How To Choose The Right Type Of Area Rug Or Carpet
Take your pick from different kinds of rugs and give your home a more polished, finished look
As early as the days of cavemen, when they hunted animals and used their skins for clothing and housing, they have also used rugs for shelter and warmth. Fast forward to today—we use rugs and carpets to give our home a more luxurious touch.
How are these two different? The terms "rug" and "carpet" are often interchangeable, except that carpets normally refer to larger pieces, while rugs cover smaller areas. It brings into unity all the details in terms of furnishings and accessories. If a rug successfully harmonizes with the rest of the space, it provides a unique cohesiveness that ties all the elements of the room together. It's also a good way of delineating spaces without the need for walls or partitions. Learn more about the types of rugs below:
1. Turf or Artificial Grass
Thousands of plastic or nylon fibers made to look like grass are what make up turf. Pile heights can be made to resemble grass found in gardens or shorter cuts for putting greens or sports fields. No watering required.
Best for: playrooms, playgrounds, kids' themed rooms, lawns and gardens
Care and maintenance: For indoor installations, clean with a stiff broom or a vacuum cleaner. Outdoor areas may be hosed down with water and brushed clean.
May be made of wool, cotton, synthetic or a mix of materials. It's long cut pile, normally an inch or more, is luxurious, soft and can provide very good sound insulation.
Best for: bedrooms where bare feet are common, places needing good acoustics like entertainment areas or dens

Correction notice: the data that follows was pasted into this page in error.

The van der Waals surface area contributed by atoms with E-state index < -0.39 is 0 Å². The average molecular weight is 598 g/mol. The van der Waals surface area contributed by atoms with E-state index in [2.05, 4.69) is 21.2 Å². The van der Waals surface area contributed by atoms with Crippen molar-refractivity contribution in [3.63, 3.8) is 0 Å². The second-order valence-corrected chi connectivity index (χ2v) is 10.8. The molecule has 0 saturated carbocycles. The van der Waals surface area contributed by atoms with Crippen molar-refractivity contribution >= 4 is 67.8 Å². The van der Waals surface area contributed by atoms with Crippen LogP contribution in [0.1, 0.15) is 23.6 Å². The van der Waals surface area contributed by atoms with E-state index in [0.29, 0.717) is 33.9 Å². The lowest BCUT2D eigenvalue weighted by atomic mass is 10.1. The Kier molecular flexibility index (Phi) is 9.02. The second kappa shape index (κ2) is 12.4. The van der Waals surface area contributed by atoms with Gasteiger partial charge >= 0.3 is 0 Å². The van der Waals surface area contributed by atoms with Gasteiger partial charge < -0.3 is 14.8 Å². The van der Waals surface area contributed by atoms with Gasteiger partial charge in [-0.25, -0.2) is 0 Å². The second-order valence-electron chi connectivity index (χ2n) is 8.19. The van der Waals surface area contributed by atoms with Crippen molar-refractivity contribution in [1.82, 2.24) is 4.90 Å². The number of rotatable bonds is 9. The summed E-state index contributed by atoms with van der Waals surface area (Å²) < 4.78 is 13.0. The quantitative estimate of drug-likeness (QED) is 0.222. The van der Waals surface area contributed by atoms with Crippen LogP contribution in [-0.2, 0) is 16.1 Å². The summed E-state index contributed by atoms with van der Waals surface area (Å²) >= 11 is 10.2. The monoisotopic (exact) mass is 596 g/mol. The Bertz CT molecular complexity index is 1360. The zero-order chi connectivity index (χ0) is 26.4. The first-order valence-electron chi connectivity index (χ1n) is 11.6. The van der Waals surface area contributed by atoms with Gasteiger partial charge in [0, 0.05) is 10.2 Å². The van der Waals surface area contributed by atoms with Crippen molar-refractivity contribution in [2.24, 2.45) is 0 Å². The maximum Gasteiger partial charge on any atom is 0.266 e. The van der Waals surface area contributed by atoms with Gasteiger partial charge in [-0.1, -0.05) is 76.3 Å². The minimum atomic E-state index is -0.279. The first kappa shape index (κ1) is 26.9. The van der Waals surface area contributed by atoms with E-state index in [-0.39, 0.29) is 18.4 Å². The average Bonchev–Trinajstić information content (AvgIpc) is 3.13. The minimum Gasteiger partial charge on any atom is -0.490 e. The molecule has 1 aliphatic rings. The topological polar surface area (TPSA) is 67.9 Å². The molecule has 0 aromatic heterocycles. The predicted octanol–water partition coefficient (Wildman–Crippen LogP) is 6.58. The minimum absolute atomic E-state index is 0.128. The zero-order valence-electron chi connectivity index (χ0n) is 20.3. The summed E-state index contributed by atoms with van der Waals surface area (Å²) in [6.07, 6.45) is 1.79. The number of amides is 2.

Care and maintenance: Shaggier synthetic piles (extra-fine strands) require dry cleaning: other types are washable should heavy soiling occur. Piles tend to tangle so regular raking is required.
3. Silk Hand-Knotted Persian
Handmade carpets are known for fine piles and intricate, traditional designs. Silk carpets have short piles, resulting in a thin carpet that is very soft and luxurious to the touch, but with a high tensile strength. It is not uncommon for the weaver to incorporate his signature into the weave pattern, making it one of a kind.
Best for: public and semi-public spaces in a home such as bedrooms, living rooms, foyers and hallways
Care and maintenance: A soft broom will suffice for weekly or bi-weekly cleaning. Avoid using vacuums often. Do not wash; call a professional for cleaner for serious stains.
Animal hides have hairs occurring naturally; piles are not sewn on. Rarely regular, shapes follow the animal's body although square and rectangular ones are available. Patterns like spots or patches are innate to the hide, or can be slik-screened on. Color may be natural or from dye.
Best for: modern and contemporary living rooms,, bedrooms, entertainment rooms; rustic and cabin-like interiors
Care and maintenance: Avoid excessive exposure to water. Vacuum periodically. Sponge heavier soiled areas with soap and water; wipe dry. Extremely flammable; keep away from fire hazards.
Before going shopping, you should know that there are different types of rug piles: cut, loop and cut and loop. Here are other variations you may come across:
- Standard short pile - Most common cut pile where pile height is below half an inch
- Level loop pile - Made with loops of fiber. Those with loops of equal height create a flat and textured surface that makes it easier to maintain
- Cut and Looped (Sculptured pile) - Typical for patterned rugs (floral and geometric) or those with a textured effect to form designs
- Velvet pile - A type of cut pile; extremely dense and smooth and can shade and track when walked on
- Shag - One of the softest types of cut pile rugs; one caveat is that its long piles can easily collect dust
This article ("From Rugs To Riches") originally appeared in the May 2010 issue of Real Living Magazine. Main photo by discotire Living Room Design and Decorations.
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